Stellantis Goes Six in a Row with a Twin-Turbo Inline-Six Engine

Stellantis Goes Six in a Row with a Twin-Turbo Inline-Six Engine

The 3.0-liter inline-6, called Hurricane, is set to debut this year and will offer two flavors of varying power for Jeep, Dodge, Ram, and other brands.

  • Stellantis’s all-new twin-turbocharged 3.0-liter inline-six, called the Hurricane, should find its way under the hood of various models for the 2023 model year, potentially from the Jeep Wrangler to the Ram 1500 and Dodge Charger and Challenger.
  • It’ll be offered in standard-output and high-output variants, and it will fit into any vehicle currently sold that has a longitudinal engine.
  • Production has already begun at Stellantis’s Saltillo South engine plant in Mexico.

From battery technology to powerful compact electric motors, headlines surrounding electrification seem to be all the buzz these days. While we have an undeniable interest in the future of electrified propulsion systems, the engineering feat of a clean-sheet internal-combustion engine is a breath of fresh air. Though other automakers have ambitious goals of going fully electric by 2030, Stellantis has identified the need for gasoline-fueled engines in the future, and the company’s goal of being 50 percent electrified in North America by that time seems more realistic. Enter the Hurricane: a twin-turbocharged 3.0-liter inline-six.

The new powerplant will fit into any vehicle currently sold that has a longitudinal engine. When the Hurricane arrives under the hood of various Stellantis-brand vehicles within the next year, the double-overhead-camshaft, direct-injected inline-six will have bore and stroke measurements of 84.0 millimeters and a 90.0 millimeters. The block and cylinder head are constructed of aluminum and its cylinders are spray bored using a plasma transfer wire arc process that adds a thin iron coating to the cylinder walls, which Stellantis claims saves three pounds versus using a more traditional iron sleeve. Those bore and stroke figures are identical to BMW’s potent S58 3.0-liter inline-six that powers the M brand and also follows the same approach of having each turbo fed by three cylinders to minimize turbo lag. The Hurricane will be offered in standard-output and high-output variants.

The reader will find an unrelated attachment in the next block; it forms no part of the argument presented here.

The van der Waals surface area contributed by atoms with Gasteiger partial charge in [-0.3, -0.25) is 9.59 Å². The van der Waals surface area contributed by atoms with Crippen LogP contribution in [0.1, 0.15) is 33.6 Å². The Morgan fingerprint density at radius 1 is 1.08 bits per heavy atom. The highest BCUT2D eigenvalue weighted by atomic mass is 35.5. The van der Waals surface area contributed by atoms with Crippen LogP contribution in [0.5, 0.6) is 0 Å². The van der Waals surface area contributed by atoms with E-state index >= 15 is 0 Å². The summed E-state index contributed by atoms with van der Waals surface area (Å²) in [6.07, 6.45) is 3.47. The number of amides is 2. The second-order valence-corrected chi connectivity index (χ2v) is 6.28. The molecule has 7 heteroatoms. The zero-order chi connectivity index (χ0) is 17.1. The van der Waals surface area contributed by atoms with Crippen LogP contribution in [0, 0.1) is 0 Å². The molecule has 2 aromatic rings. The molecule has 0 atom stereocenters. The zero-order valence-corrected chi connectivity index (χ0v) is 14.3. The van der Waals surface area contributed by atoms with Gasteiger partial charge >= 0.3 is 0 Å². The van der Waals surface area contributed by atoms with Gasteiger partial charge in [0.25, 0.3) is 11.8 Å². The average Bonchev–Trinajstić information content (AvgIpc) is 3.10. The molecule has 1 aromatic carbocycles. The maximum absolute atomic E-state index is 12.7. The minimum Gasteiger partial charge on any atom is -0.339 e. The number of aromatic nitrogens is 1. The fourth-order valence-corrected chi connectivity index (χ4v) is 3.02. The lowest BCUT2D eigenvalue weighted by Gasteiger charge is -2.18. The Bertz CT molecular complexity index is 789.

Stellantis says the standard-output engine will deliver more than 400 horsepower and 450 pound-feet of torque, with the final output figures to be determined by the individual brands utilizing the new mill. The lesser-power version has a 10.4:1 compression ratio, and its intake charge is pressurized by the twin turbos with up to 22.4 pounds of boost before being chilled by a water-to-air intercooler. The junior 3.0-liter will rev to 5800 rpm and operate on 87 octane, though 91 is recommended.

The high-output version is set to deliver more than 500 horsepower and 475 pound-feet of twist, putting it on par with BMW’s strongest six-cylinder offering. The compression ratio is lowered to 9.5:1 to accommodate the 26.0 psi delivered from the larger turbos through a dual-inlet intake. The high-output engine features its own cylinder head, crankshaft, larger water-to-air intercooler, and forged aluminum pistons (vs. the standard-output’s cast pieces) and will rev slightly higher, to 6100 rpm, although well off the glorious 7200-rpm wail of BMW’s singing six. To generate all this wonderful power, 91 octane will be required.

These engines could be used for a number of Stellantis products such as the Jeep Gladiator, Grand Cherokee, Wagoneer, Grand Wagoneer, and Wrangler; the Ram 1500 and 2500; and the Dodge Challenger and Charger. If we were to speculate, we’d say the new inline-six will replace the classic—albeit wildly inefficient—V-8s we’ve grown to love and the venerable Pentastar 3.6-liter V-6, but Stellantis declined to say just that. Nevertheless, we’re excited to get our hands on the Hurricane in the months to come.